So, I’m not opposed to subway construction per se, as long as the end result properly serves the neighbourhood it operates through. I don’t fear that a Queen subway will destroy Toronto’s inner-city streetcar network, as long as I can still use the Queen subway to access services along Queen. A Queen subway built to Sheppard subway standards, with station stops between a kilometre or two apart, wouldn’t be good for Queen Street. A Queen subway built with station stops spaced akin to the Bloor-Danforth subway would serve local traffic much better. But could we afford that?

And despite my strong advocacy for the Transit City LRT plan, I can prove that, as recently as five years ago, I believed subways were the better option for the northern suburbs, or even for a downtown relief line. Have a look at this Transit Toronto editorial I wrote back in December 2000. Have a look at this blog post from 2002 or this post from 2003. As recently as five years ago, I strongly believed that the way forward in improving public transportation in this region was in new subway construction. Now, I’m not so sure.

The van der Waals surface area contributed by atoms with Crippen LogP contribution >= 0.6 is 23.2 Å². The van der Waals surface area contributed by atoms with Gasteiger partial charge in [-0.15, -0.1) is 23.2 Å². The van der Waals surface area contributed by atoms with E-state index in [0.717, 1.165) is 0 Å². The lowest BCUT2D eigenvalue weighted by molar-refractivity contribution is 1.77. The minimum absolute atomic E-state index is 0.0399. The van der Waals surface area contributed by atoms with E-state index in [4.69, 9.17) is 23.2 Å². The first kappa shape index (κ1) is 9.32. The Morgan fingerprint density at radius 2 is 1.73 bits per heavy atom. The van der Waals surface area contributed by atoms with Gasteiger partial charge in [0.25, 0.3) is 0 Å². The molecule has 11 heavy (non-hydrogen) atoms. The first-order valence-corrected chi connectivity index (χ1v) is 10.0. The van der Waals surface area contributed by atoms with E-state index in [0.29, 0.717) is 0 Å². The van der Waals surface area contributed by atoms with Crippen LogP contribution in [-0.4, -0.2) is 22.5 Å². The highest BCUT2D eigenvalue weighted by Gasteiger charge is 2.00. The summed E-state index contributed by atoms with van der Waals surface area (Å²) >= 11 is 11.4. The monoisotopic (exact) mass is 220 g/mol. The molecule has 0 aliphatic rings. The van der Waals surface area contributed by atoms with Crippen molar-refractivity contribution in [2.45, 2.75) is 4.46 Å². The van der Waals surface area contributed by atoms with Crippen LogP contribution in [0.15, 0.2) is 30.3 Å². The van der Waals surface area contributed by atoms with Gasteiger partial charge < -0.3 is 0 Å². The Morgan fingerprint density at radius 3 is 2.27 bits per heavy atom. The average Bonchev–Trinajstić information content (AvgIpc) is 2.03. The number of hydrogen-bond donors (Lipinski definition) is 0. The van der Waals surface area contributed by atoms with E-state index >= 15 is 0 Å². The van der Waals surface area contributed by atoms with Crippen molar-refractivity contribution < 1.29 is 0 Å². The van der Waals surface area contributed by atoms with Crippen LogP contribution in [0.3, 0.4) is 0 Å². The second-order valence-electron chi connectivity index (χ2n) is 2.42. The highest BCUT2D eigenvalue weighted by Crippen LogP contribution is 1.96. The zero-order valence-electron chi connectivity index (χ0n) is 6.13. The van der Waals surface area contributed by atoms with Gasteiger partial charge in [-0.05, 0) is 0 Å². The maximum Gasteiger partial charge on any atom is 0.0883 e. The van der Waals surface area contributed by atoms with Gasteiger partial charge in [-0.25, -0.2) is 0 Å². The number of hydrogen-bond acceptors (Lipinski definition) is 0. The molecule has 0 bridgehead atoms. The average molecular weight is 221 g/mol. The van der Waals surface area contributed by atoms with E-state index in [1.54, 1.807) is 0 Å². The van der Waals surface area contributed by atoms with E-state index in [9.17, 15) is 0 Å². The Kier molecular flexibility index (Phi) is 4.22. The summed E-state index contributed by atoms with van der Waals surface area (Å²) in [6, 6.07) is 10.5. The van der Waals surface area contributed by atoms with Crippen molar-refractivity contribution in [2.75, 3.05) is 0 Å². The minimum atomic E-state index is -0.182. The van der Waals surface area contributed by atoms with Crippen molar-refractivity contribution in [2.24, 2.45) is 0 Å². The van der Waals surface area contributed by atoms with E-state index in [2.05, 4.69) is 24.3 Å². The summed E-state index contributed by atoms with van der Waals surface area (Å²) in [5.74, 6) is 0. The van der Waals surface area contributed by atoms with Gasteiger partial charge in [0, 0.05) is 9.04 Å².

Subways are the creme-de-la-creme of mass transit: emphasis on mass. The Yonge subway, as currently operated, has a crush load capacity of upwards of 45,000 passengers per direction per hour. Yonge Street service operating at five minute intervals could comfortably handle 20,000 passengers per hour. There is no other mode of transport that can beat it. By comparison, a bus route operating in mixed traffic has difficulty handling more than 3,000 passengers per direction per hour. A streetcar in mixed traffic bumps that up to 4,500 passengers per hour. (These numbers are all rule-of-thumb, so take them with their requisite grain of salt)

But if you build a subway for below 20,000 passengers per hour, you’re building an expensive piece of infrastructure with a capacity well above the demand for its use in the foreseeable future. The Sheppard subway cost around $900 million for 6.2 kilometres of line. It only carries about 40,000 passengers per day — about as much as the King Streetcar. Since 1985, we have been opening a number of new stations that are among the least used of the rapid transit system. Would not their traffic be handled better by something less expensive, less overbuilt?